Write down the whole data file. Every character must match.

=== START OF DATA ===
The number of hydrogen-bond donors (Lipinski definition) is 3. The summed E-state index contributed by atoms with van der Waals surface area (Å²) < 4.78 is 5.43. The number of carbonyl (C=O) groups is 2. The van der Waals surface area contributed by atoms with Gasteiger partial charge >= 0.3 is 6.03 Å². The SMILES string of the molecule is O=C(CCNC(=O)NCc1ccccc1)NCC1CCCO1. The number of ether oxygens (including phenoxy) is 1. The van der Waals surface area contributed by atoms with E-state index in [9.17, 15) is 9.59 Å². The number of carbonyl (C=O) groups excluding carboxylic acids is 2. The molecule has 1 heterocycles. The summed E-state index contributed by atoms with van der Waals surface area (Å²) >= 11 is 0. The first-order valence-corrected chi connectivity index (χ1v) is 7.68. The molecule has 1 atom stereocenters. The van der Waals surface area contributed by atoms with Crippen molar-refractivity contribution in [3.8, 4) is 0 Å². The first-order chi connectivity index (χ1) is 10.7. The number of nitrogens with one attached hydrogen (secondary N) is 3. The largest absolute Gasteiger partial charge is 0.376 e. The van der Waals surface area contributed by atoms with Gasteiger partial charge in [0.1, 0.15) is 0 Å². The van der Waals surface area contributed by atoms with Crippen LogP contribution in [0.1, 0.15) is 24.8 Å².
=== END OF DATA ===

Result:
The number of hydrogen-bond donors (Lipinski definition) is 3. The summed E-state index contributed by atoms with van der Waals surface area (Å²) < 4.78 is 5.43. The number of carbonyl (C=O) groups is 2. The van der Waals surface area contributed by atoms with Gasteiger partial charge >= 0.3 is 6.03 Å². The SMILES string of the molecule is O=C(CCNC(=O)NCc1ccccc1)NCC1CCCO1. The number of ether oxygens (including phenoxy) is 1. The van der Waals surface area contributed by atoms with E-state index in [9.17, 15) is 9.59 Å². The number of carbonyl (C=O) groups excluding carboxylic acids is 2. The molecule has 1 heterocycles. The summed E-state index contributed by atoms with van der Waals surface area (Å²) >= 11 is 0. The first-order valence-corrected chi connectivity index (χ1v) is 7.68. The molecule has 1 atom stereocenters. The van der Waals surface area contributed by atoms with Crippen molar-refractivity contribution in [3.8, 4) is 0 Å². The first-order chi connectivity index (χ1) is 10.7. The number of nitrogens with one attached hydrogen (secondary N) is 3. The largest absolute Gasteiger partial charge is 0.376 e. The van der Waals surface area contributed by atoms with Gasteiger partial charge in [0.1, 0.15) is 0 Å². The van der Waals surface area contributed by atoms with Crippen LogP contribution in [0.1, 0.15) is 24.8 Å².